These measures are largely mitigative in response to the crisis. The enormity of the crisis has led many to rethink the entire social development approach. In fact, a new social development program has to be constructed from the ground up, because in the past, there was widespread belief that economic growth was sufficient to generate social development. The turmoil has highlighted how Thai society has not constructed an immune system, while the capacity of the pre-existing immune systems within families and communities were being seriously eroded by economic growth. The aim of the new approach is to reestablish the strength of the ties within families and communities to enable them to support those affected by the crisis.

With the cuts in the government budget, social development projects cannot and should not be implemented through the central government agencies alone because it may not serve the needed target groups around the country. It is important to utilize community organizations, civil society organizations, private business to provide needed services directly to the following target groups. Local and private organization should be trained or encouraged to adopt good management procedure, and they should be allowed to design and choose their own activities to achieve the overall objective of reducing the hardships caused by the crisis.

In this respect it is encouraging that the Social Investment Project loan from the World Bank requires the setting up of a Social Investment Fund to provide grants to community-based organizations to undertake activities designed and implemented by them.

An Agrarian Strategy for the Medium Term?

In the analysis of the impact of the crisis, it has been indicated that through the exchange-rate pathway farmers have been favored, but this happy outcome is somewhat negated by the fall in wages and/or the unemployment that resulted from the same crisis. Nevertheless, a very tentative conclusion was drawn above that the crisis may have helped the rural poor somewhat, through the increase in agricultural income. Can this be the basis from which to advance the further conclusion that Thailand should revert back to an agrarian development strategy? The response to this question has to be cautious.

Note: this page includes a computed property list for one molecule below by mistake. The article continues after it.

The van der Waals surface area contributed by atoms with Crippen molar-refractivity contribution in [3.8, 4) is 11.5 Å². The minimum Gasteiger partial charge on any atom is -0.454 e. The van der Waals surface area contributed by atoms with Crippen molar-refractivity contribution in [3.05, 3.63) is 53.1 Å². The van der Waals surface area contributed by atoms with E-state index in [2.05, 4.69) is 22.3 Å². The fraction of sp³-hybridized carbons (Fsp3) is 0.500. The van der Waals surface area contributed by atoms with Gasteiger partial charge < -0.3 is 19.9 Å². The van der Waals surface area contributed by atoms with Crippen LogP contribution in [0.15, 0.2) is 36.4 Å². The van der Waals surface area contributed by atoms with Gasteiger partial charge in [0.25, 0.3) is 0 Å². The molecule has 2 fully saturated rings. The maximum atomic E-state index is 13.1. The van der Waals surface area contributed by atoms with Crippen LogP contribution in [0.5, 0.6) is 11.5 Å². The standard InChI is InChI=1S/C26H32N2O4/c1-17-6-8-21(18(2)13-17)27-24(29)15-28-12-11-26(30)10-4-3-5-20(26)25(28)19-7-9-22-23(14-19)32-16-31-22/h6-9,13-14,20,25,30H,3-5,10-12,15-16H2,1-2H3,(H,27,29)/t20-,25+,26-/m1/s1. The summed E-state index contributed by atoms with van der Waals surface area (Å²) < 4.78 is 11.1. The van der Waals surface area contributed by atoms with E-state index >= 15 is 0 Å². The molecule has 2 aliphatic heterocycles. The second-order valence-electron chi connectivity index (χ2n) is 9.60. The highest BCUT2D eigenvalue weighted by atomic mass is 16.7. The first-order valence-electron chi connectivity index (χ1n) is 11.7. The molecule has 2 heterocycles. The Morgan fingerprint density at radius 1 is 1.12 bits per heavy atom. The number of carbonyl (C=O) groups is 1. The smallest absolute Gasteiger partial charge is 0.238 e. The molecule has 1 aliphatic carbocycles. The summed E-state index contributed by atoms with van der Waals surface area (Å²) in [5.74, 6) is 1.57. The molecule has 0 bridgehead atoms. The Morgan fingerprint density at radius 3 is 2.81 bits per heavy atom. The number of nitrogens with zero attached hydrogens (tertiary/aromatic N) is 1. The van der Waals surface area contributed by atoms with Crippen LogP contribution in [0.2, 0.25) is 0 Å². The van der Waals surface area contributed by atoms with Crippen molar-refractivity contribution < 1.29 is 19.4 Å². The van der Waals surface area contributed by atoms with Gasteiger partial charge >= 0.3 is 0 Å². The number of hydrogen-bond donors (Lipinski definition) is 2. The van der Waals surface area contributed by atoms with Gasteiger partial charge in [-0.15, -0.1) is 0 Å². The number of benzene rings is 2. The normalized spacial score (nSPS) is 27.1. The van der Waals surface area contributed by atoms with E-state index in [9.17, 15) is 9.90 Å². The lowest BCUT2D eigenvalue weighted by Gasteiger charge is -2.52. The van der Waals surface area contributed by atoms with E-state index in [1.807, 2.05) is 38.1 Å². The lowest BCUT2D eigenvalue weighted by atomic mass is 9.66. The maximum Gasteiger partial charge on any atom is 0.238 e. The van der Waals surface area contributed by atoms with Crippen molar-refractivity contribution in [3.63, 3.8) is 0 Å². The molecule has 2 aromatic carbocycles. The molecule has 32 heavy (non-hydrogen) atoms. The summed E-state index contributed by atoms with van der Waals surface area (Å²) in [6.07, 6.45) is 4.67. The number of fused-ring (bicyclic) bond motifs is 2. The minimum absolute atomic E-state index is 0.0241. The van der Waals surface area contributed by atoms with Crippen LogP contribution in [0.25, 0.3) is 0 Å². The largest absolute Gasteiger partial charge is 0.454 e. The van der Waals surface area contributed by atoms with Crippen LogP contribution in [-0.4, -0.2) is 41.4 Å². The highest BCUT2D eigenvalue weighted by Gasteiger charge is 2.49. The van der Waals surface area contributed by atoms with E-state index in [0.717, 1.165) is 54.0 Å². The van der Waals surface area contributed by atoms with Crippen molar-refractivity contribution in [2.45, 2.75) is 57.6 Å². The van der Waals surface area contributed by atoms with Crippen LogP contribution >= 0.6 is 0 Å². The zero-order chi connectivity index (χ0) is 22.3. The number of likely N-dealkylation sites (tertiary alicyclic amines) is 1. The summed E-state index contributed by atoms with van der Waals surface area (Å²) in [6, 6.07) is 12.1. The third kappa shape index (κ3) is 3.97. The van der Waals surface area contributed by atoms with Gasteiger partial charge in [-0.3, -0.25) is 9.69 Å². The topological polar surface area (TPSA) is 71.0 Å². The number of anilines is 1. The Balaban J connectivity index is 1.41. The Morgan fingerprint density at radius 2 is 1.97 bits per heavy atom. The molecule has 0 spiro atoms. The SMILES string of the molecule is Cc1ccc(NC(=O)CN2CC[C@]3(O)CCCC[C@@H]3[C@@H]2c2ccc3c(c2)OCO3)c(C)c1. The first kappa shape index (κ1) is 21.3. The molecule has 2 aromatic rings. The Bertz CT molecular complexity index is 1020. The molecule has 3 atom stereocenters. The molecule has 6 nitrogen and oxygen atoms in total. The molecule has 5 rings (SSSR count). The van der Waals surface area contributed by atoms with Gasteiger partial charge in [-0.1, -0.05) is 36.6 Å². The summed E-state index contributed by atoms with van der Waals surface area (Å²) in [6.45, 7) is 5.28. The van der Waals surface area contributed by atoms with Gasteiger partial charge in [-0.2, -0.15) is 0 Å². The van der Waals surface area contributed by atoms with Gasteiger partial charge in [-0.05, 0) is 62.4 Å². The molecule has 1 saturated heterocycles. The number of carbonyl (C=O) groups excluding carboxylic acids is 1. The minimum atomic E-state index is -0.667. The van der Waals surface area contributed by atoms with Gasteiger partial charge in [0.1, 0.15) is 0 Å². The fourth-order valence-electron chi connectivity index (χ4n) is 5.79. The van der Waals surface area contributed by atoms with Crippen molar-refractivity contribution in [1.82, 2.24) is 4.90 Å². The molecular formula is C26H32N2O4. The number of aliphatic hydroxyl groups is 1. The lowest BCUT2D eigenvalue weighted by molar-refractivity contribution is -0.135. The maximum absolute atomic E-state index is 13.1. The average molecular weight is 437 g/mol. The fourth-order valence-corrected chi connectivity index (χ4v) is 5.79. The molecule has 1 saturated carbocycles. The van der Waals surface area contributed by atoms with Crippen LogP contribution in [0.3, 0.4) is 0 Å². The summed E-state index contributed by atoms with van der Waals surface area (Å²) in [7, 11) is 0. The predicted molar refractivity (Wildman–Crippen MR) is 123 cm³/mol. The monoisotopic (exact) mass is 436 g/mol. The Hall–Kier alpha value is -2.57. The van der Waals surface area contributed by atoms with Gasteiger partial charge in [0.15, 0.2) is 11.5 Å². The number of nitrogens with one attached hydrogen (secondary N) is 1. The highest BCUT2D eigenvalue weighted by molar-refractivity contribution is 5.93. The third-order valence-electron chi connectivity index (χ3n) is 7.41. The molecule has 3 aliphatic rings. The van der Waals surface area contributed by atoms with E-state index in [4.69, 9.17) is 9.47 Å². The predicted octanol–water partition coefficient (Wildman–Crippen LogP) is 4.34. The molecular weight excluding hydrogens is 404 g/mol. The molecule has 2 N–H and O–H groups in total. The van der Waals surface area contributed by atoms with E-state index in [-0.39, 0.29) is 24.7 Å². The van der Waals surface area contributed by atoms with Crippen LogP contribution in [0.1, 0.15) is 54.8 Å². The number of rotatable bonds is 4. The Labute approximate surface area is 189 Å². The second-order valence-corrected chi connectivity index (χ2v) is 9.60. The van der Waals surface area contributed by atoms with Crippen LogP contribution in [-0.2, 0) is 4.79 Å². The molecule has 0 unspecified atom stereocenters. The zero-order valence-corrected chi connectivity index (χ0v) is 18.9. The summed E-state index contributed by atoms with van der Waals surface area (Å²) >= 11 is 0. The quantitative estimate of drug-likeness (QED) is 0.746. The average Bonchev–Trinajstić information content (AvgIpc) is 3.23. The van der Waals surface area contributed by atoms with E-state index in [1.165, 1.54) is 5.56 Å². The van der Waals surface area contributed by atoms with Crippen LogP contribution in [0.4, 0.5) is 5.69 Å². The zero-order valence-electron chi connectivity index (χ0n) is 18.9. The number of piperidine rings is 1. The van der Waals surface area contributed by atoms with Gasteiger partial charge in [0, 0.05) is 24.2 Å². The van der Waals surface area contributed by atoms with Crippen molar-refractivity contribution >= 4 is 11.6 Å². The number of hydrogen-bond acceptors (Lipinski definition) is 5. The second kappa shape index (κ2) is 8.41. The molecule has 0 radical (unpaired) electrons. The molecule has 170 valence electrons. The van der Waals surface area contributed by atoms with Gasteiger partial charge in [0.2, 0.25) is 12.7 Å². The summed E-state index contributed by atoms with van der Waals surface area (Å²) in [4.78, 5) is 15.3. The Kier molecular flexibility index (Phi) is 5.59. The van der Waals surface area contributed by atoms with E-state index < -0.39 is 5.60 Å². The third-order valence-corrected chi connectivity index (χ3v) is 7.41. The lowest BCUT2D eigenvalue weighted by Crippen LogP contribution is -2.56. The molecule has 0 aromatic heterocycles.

First, an agrarian strategy has to be a long-term strategy, because of the very nature of agricultural investments in areas such as irrigation, agricultural research and so on. Consequently, to turn around and argue for an agrarian strategy at this point is also to accept one of two views: either the present crisis has revealed that Thailand's industrialization of the last decade has been a mistake tout court; or the working out of the crisis will take place over a period much longer than the two or three years currently expected. Both of these are unlikely premises. If so, then a temporary reversal back to an agrarian strategy would be inappropriate.

Having said that, there is no question that during the last years of the bubble, because of the artificially low price of capital, Thailand had hurried along to the capital-intensive and high-technology phase of development at too rapid a pace. Wages have gone up much more rapidly than is appropriate for the level of skills that Thai workers currently have. These high wages have made the labor-intensive sectors in industry (such as textiles, garment and footwear) less competitive in the world markets. The labor scarcity caused by the bubble meant that both Thai farmers and producers of labor-intensive products faced a classic cost-price squeeze - while their labor costs have gone up, they had to sell their products at world market prices.